"I can do anything/ I am strong/ I am invincible/ I am woman." - "I Am Woman" by Helen Reddy
First off, I really hate that song. It's so annoying, but it fits this post so I'm going with it. I was thinking the other day about how much I have changed since I was a teenager, and one thing that stood out to me the most was how I react in certain situations.
I have always considered myself to be a feminist. I think that women can do anything men can do, I believe in equal rights and equal pay (it makes me furious that women in America still only make $0.77 on the dollar compared to men), and most certainly do not feel like I belong to the "weaker sex". And I will proudly and loudly voice my opinions whenever I feel it's necessary. That will never change. But when I was a little bit younger, I would actually get a little angry, offended even, if a guy tried to open a door for me, offered to carry my things, or do something for me that I was perfectly capable of doing myself. I think I knew that they were just trying to be polite or helpful, but I took it to mean that they thought I couldn't get the job done on my own. I was a little too proud and stubborn for my own good.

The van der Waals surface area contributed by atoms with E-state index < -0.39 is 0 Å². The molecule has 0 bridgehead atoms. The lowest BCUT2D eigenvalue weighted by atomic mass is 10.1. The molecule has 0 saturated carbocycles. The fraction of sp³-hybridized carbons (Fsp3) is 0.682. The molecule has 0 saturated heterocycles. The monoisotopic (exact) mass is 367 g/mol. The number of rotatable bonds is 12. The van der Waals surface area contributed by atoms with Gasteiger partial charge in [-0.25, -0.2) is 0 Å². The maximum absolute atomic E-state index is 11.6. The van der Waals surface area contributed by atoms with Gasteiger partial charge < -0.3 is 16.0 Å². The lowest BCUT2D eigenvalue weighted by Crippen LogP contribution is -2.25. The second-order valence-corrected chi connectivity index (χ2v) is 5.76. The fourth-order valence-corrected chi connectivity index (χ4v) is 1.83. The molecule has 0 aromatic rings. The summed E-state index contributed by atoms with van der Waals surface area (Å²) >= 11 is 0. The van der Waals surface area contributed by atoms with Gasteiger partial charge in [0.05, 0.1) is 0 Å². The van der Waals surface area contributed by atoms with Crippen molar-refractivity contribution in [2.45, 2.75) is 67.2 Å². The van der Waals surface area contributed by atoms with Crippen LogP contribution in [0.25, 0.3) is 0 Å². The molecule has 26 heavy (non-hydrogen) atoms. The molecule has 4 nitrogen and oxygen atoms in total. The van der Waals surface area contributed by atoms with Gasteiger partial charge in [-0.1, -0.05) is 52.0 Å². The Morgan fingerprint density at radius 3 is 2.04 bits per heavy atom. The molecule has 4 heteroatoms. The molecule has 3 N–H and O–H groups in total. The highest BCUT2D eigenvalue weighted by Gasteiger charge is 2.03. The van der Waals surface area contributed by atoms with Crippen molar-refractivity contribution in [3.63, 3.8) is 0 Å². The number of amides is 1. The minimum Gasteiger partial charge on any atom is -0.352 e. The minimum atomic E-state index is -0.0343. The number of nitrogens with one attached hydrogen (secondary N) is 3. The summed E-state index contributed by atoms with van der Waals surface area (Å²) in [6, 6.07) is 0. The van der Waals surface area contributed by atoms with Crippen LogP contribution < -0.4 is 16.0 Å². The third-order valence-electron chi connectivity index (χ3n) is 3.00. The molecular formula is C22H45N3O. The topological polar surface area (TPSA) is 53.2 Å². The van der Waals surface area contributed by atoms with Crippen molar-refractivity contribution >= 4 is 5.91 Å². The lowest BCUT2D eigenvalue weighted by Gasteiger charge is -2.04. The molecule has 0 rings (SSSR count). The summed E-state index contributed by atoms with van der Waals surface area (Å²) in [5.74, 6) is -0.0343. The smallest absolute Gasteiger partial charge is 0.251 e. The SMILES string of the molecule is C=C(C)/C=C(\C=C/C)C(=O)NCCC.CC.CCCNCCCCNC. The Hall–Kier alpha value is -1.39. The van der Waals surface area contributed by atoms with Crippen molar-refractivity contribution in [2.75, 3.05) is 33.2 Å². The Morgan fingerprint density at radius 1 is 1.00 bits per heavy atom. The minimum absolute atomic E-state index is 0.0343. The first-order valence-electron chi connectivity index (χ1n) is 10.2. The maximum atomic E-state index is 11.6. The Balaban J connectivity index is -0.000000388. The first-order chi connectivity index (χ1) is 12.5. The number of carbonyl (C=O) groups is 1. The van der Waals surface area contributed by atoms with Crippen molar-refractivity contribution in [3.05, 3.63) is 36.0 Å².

That changed a few years ago when I started going places with the kids on a regular basis. When I had two toddlers in tow, plus a diaper bag and enough other junk to last us a week on a desert island, I found myself smiling and offering my heartfelt thanks if someone opened the door for me, picked up something I had dropped, or offered to help me out to the car with my purchases. It took me being in a more vulnerable state to learn that it's okay to accept help when someone offers it. It doesn't mean I am any less strong of a woman, of a person, or that I am dependent on others to get through my day. It just means that maybe sometimes it's okay to not be the one who has to do it all. Even for little things like I have mentioned here. Sometimes it's better to accept someone's act of good will and then pay it forward. That's what I try to do now, to graciously accept and give back, and I think it's a good example for the kids to see as well. And whenever I see one of them thank someone for helping them, no matter how minor the help was, and then turn around and hold a door open for someone else, help their friends carry their things to the car at school, or offer to help their teachers clean up just because they know it's the nice thing to do, I feel a sense of pride build up inside of me. It looks like they are learning this lesson much faster than I did.